Tuesday, September 01, 2009

Here's an Idea: Whoever Gets the Most Votes Should Win

A President, like all other public offices, should be chosen by the time honored proposition that the candidate who receives the most votes wins. Once enough states join in a compact so that all the compact members states represent a majority of the Electoral College, all compact members will require their Electoral votes to be cast for the national popular vote winner. This thus will elect our President by a nationwide popular vote according to the system used most everywhere else: whoever has the most votes is elected.
One of the reasons I support this is because four times in our history a candidate failing to win the popular vote became President. In each of these cases, these four Presidents have been ones that most historians rate as failed Presidents.
A President who is elected with most of the public against his selection starts off with a distinct disadvantage. Presidents need to lead and galvanize a country. It is much harder to do this when a majority of the country did not want that President to be in office in the first place.
In addition, most of the Presidents elected without winning the popular vote achieved office under clouds of controversy. A major failure of the Electoral College is that fraud in a key state can alter the final results. This further weakens the public support for such a President. Furthermore, Congress recognizes this unpopularity. Congress thus generally sees less of a need to work with unpopular Presidents.
John Quincy Adams was the first President elected with fewer popular votes than his principal opponent, Andrew Jackson, in 1824. The selection was decided by Congress which was heavily influenced by the support House Speaker Henry Clay provided for Adams. When Adams appointed Clay as Secretary of State, there were deep suspicions there had been a trade-off between Adams and Clay.
The Adams Presidency found much opposition even from within his own Federalist Party. Adams and Clay attempted to form their own political party which collapsed soon afterwards. Jacksonian Democrats took control of Congress in the midterm elections which further doomed the ability of Adams to enact his policies. Andrew Jackson rode this dissatisfaction with the Adams Presidency to success by defeating Adams for President in the 1828 election.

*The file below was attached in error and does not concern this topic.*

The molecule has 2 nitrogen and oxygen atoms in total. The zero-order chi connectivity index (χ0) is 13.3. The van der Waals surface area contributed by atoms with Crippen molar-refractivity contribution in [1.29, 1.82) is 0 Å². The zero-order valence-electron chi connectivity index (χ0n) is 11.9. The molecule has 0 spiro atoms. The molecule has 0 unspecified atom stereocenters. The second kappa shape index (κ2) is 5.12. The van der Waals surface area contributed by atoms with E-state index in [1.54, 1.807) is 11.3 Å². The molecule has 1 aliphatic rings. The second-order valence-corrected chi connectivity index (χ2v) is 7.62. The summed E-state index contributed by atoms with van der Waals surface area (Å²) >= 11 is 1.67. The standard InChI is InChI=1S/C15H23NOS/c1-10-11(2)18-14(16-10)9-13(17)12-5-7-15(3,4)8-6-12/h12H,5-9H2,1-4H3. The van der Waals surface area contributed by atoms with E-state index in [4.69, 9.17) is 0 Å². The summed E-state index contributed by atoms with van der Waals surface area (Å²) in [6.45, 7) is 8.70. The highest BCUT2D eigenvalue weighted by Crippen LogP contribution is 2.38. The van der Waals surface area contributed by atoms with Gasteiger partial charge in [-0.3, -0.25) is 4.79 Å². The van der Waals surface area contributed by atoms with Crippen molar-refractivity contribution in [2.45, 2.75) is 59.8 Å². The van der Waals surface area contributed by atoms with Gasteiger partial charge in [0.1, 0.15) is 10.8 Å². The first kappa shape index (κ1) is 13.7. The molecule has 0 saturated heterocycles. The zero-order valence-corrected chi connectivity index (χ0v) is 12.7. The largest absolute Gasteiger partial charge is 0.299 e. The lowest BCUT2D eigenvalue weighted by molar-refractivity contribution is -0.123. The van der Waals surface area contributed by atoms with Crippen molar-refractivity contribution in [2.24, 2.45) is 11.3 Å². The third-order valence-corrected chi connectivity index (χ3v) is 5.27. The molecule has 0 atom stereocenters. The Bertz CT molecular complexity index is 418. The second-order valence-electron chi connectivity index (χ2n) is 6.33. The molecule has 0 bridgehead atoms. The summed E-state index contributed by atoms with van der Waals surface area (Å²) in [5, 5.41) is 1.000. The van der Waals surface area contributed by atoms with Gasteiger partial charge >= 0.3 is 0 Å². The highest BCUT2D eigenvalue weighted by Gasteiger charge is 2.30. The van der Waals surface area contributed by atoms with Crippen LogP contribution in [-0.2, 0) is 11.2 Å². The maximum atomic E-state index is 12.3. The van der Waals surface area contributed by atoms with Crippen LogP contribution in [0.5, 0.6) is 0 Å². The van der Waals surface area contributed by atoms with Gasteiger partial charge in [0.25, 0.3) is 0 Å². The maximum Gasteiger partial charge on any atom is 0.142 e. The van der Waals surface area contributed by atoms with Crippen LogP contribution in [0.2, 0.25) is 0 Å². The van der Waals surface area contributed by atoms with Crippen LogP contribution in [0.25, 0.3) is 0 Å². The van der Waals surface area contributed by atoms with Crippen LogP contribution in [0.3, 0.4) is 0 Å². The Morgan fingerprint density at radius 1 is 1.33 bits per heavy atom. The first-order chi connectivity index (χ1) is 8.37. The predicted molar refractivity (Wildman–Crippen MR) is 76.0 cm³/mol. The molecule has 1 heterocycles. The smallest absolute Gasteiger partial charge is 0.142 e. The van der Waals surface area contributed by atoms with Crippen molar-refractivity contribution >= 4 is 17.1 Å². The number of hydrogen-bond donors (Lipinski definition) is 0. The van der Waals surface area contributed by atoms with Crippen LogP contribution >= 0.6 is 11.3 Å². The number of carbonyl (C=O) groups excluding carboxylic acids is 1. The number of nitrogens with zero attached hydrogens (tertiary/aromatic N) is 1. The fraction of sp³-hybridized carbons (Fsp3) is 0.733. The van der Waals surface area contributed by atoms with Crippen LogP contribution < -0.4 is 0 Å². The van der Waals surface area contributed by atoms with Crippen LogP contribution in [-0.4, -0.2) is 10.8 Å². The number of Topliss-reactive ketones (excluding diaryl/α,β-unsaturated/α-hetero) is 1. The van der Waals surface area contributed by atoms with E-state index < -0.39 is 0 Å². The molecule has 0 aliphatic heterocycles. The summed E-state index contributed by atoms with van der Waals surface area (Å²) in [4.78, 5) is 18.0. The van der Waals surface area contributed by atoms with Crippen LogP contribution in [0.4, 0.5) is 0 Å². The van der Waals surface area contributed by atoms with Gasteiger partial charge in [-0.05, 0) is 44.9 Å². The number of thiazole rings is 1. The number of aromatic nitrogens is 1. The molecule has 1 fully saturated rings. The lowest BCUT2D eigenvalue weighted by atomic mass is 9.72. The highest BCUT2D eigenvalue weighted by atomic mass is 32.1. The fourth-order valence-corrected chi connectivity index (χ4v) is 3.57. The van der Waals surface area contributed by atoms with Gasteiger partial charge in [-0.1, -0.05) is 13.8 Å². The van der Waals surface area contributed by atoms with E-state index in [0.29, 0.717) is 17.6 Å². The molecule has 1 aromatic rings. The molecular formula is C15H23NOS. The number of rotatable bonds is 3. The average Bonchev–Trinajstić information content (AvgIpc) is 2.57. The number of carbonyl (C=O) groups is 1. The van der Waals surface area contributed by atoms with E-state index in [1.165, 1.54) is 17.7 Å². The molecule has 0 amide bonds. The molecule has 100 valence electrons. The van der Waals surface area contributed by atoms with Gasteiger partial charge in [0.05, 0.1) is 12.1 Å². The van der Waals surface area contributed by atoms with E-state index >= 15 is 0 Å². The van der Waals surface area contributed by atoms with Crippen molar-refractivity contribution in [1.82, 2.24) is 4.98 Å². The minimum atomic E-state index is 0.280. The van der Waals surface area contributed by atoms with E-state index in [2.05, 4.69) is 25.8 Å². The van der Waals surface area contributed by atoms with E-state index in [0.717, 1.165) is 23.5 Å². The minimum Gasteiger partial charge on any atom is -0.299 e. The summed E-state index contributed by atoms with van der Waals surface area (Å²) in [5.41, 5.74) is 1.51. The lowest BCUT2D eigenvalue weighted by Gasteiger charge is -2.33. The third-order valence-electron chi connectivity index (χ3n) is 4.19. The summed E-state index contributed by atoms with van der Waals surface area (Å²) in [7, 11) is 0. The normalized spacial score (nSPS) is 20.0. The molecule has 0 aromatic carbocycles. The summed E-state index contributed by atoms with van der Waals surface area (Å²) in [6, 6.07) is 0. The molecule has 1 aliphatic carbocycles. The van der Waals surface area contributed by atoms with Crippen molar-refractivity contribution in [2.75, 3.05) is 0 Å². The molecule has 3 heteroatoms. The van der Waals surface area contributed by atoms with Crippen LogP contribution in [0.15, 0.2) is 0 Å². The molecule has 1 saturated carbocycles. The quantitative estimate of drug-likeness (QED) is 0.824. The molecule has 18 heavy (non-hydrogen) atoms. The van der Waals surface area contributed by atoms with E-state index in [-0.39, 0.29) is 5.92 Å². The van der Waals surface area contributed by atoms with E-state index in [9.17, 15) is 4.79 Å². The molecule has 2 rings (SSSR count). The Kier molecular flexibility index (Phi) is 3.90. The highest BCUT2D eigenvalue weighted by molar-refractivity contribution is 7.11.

Rutherford Hayes was elected President in 1876 with fewer popular votes than his opponent Samuel Tilden. The Hayes election received diminished public support due to accusations of fraud in four states that had awarded their Electoral votes to Hayes.
Hayes was so unpopular that his Presidential inauguration was held in secret. Hayes tried to mend fences by offering patronage positions to his political opponents which resulted in alienating his own party members. The Hayes Presidency was marked by its ineffectiveness in advancing its main proposals. Hayes chose not to run for reelection.
Benjamin Harrison was chosen President in the 1888 elections even though incumbent President Grover Cleveland received more popular votes. Harrison was elected with popular votes from two states where voter fraud was widely suspected. Harrison attempted to offer political compromises to Congress. They were mostly rejected by his political party as well as the opposition. Harrison created economic policies that are credited with leading to a depression. Economic recovery was achieved with the repeal of actions Harrison took. Grover Cleveland returned to the Presidency by defeating Harrison in the 1892 elections.
The fourth person to lose the popular vote yet become President was George W. Bush. Al Gore received more votes and Bush was elected after the Supreme Court awarded Florida’s Electoral votes to Bush before a vote recount could be completed. The controversies over the Bush election and the Bush Presidency are fresh enough that we recall them. Opposition to the Bush policies led to the election of Barack Obama and Democratic control of Congress. Already some historians are placing the Bush Presidency as one of the worse Presidencies in all history.